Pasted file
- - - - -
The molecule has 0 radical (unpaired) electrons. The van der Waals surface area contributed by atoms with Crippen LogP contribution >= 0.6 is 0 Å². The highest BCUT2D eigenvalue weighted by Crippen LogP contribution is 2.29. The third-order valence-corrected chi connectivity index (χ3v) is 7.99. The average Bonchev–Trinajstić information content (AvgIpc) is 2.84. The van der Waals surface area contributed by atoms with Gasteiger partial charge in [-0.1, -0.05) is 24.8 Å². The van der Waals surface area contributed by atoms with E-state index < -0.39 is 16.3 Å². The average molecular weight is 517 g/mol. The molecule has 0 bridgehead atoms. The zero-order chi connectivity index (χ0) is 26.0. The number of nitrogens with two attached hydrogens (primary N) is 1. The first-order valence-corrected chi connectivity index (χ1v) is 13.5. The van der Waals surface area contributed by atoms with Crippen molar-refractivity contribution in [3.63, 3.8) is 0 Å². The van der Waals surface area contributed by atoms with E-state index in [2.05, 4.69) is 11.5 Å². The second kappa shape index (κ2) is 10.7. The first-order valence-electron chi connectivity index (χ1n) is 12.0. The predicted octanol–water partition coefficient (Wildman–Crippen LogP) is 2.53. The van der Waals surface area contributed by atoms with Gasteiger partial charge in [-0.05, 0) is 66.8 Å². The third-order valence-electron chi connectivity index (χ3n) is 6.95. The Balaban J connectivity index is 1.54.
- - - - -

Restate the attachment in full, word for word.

The molecule has 0 radical (unpaired) electrons. The van der Waals surface area contributed by atoms with Crippen LogP contribution >= 0.6 is 0 Å². The highest BCUT2D eigenvalue weighted by Crippen LogP contribution is 2.29. The third-order valence-corrected chi connectivity index (χ3v) is 7.99. The average Bonchev–Trinajstić information content (AvgIpc) is 2.84. The van der Waals surface area contributed by atoms with Gasteiger partial charge in [-0.1, -0.05) is 24.8 Å². The van der Waals surface area contributed by atoms with E-state index < -0.39 is 16.3 Å². The average molecular weight is 517 g/mol. The molecule has 0 bridgehead atoms. The zero-order chi connectivity index (χ0) is 26.0. The number of nitrogens with two attached hydrogens (primary N) is 1. The first-order valence-corrected chi connectivity index (χ1v) is 13.5. The van der Waals surface area contributed by atoms with Crippen molar-refractivity contribution in [3.63, 3.8) is 0 Å². The van der Waals surface area contributed by atoms with E-state index in [2.05, 4.69) is 11.5 Å². The second kappa shape index (κ2) is 10.7. The first-order valence-electron chi connectivity index (χ1n) is 12.0. The predicted octanol–water partition coefficient (Wildman–Crippen LogP) is 2.53. The van der Waals surface area contributed by atoms with Gasteiger partial charge in [-0.05, 0) is 66.8 Å². The third-order valence-electron chi connectivity index (χ3n) is 6.95. The Balaban J connectivity index is 1.54.